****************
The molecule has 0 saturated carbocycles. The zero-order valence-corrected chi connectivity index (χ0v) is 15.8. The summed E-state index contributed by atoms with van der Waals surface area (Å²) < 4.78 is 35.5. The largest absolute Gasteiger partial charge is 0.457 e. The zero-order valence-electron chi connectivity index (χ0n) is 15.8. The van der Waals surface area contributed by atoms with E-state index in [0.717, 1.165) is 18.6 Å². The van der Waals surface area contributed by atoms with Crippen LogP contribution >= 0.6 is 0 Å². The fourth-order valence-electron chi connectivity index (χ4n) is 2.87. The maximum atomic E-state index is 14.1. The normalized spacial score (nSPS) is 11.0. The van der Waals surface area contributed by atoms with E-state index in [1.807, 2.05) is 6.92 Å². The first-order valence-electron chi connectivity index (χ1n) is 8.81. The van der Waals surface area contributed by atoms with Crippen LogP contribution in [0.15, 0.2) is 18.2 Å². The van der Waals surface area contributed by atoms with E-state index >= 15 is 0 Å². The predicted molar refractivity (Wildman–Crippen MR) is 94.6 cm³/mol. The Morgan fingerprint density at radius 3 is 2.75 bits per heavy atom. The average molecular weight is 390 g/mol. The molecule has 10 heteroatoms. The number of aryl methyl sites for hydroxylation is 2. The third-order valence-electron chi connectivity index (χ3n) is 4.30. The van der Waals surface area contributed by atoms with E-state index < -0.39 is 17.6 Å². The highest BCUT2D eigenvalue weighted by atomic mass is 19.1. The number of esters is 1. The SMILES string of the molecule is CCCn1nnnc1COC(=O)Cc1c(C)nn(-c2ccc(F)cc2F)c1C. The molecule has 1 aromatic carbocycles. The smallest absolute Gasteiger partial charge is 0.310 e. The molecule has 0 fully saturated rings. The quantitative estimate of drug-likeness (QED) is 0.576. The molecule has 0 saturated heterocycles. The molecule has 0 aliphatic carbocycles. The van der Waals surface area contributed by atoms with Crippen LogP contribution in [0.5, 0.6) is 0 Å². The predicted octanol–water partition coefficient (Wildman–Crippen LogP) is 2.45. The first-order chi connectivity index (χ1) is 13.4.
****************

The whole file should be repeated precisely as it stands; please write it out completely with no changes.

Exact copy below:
The molecule has 0 saturated carbocycles. The zero-order valence-corrected chi connectivity index (χ0v) is 15.8. The summed E-state index contributed by atoms with van der Waals surface area (Å²) < 4.78 is 35.5. The largest absolute Gasteiger partial charge is 0.457 e. The zero-order valence-electron chi connectivity index (χ0n) is 15.8. The van der Waals surface area contributed by atoms with E-state index in [0.717, 1.165) is 18.6 Å². The van der Waals surface area contributed by atoms with Crippen LogP contribution >= 0.6 is 0 Å². The fourth-order valence-electron chi connectivity index (χ4n) is 2.87. The maximum atomic E-state index is 14.1. The normalized spacial score (nSPS) is 11.0. The van der Waals surface area contributed by atoms with E-state index in [1.807, 2.05) is 6.92 Å². The first-order valence-electron chi connectivity index (χ1n) is 8.81. The van der Waals surface area contributed by atoms with Crippen LogP contribution in [0.15, 0.2) is 18.2 Å². The van der Waals surface area contributed by atoms with E-state index >= 15 is 0 Å². The predicted molar refractivity (Wildman–Crippen MR) is 94.6 cm³/mol. The Morgan fingerprint density at radius 3 is 2.75 bits per heavy atom. The average molecular weight is 390 g/mol. The molecule has 10 heteroatoms. The number of aryl methyl sites for hydroxylation is 2. The third-order valence-electron chi connectivity index (χ3n) is 4.30. The van der Waals surface area contributed by atoms with E-state index < -0.39 is 17.6 Å². The highest BCUT2D eigenvalue weighted by atomic mass is 19.1. The number of esters is 1. The SMILES string of the molecule is CCCn1nnnc1COC(=O)Cc1c(C)nn(-c2ccc(F)cc2F)c1C. The molecule has 1 aromatic carbocycles. The smallest absolute Gasteiger partial charge is 0.310 e. The molecule has 0 fully saturated rings. The quantitative estimate of drug-likeness (QED) is 0.576. The molecule has 0 saturated heterocycles. The molecule has 0 aliphatic carbocycles. The van der Waals surface area contributed by atoms with Crippen LogP contribution in [0.5, 0.6) is 0 Å². The predicted octanol–water partition coefficient (Wildman–Crippen LogP) is 2.45. The first-order chi connectivity index (χ1) is 13.4.